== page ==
By using a methanolic extraction of herbs, Mahady et al (2005) found that fennel (Foeniculum vulgare), ginger (Zingiber officinalis), marjoram (Origanum majorana), nutmeg (Myristica fragrans), passionflower (Passiflora incarnata), rosemary (Rosmarinus officinalis), turmeric (Curcuma longa) and yarrow (Achillea millefolium) were all effective in inhibiting the growth of H. pylori. These herbs as well as others were chosen for their traditional use in treating gastrointestinal conditions. Turmeric is used traditionally in Asia for the treatment of peptic ulcers (Mahady 2005) and it has been confirmed that the curcumin content of turmeric is responsible for its antibacterial action against H. pylori (Mahady 2002). It is interesting to note that two different studies using different extraction methods both found turmeric effective as an inhibitor and anti-adhesive of H. pylori.
Panax ginseng has been shown to act as a gastro-protective agent by inhibiting release of interleukin-8 and the COX-2 pathway in infected gastric mucosa (Park 2005, 2007). Panax also demonstrated anti-adhesion properties due to its polysaccharide content (Lee 2004).
Cladosiphon fucoidan is a type of edible seaweed common in the Japanese diet. The seaweed contains long chain polysaccharides that block adhesion of H. pylori to gastric cells (Shibata 1999, Shibata 2003).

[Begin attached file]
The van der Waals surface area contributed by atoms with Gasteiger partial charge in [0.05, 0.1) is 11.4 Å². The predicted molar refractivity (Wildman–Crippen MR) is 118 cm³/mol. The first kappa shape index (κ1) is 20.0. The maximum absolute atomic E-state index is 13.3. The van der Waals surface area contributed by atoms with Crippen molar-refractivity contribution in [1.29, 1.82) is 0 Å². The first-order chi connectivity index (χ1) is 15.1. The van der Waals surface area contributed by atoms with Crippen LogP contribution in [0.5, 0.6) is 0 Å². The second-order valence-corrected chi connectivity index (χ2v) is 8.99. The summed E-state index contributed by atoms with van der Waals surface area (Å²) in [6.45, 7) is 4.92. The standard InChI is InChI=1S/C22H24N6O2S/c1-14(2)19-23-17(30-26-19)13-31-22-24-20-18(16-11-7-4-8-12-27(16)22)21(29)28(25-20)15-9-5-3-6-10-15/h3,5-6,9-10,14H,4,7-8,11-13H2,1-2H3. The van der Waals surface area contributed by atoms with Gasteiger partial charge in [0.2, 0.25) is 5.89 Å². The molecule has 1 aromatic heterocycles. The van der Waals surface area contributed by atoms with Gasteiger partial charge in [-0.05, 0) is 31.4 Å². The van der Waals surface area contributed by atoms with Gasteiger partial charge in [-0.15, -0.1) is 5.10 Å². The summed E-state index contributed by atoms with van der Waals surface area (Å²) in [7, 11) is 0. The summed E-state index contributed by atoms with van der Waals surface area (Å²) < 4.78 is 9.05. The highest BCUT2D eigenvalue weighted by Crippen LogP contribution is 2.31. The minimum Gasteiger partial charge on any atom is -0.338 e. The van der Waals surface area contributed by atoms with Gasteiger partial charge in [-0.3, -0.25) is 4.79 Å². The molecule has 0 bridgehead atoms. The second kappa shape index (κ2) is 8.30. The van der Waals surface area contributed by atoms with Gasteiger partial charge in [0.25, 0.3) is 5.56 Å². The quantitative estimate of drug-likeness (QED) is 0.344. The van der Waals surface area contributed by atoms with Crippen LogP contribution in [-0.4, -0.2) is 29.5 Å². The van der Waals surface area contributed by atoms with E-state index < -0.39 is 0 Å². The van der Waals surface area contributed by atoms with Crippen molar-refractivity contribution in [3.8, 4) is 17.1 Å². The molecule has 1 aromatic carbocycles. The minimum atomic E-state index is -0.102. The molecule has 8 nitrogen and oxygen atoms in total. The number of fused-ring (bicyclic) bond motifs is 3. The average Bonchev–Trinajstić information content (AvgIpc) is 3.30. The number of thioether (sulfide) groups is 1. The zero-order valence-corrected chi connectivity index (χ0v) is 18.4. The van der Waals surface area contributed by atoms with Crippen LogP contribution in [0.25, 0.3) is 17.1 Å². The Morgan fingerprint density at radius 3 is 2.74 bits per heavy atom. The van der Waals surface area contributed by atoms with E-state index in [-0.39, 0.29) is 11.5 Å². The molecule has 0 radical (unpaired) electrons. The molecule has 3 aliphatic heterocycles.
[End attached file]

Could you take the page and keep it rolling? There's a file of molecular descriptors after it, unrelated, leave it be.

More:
The fresh juice of okra (Abelmoschus esculentus), due to its high mucilaginous content, has been traditionally used for the treatment of gastritis. In vitro analysis demonstrated that pretreated H. pylori inhibits adhesion ability completely (Lengsfeld 2004). Broccoli sprouts (Brassica oleracea italica) was found to eradicate H. pylori in 7 out of 9 patients involved in a small trial where they consumed fresh broccoli sprouts for a period of 7 days (Galan 2004). An optimal dose was not described. Researchers are hypothesising that broccoli sprouts may be a useful adjunct to triple therapy (Galan 2004).
Cinnamon (Cinnamomum verum/cassia) alcoholic extracts have been found to be an effective antibacterial against H. pylori inhibiting both its growth and urease production in vitro (Tabak 1999). The most potent antibacterial constituents were cinnamaldehyde followed by eugenol (obtained from Eugenia caryophillis, clove) and carvacrole (Ali 2005, Tabak 1999). It was noted that an acidic environment did not have an adverse effect upon the action of the cinnamon extract.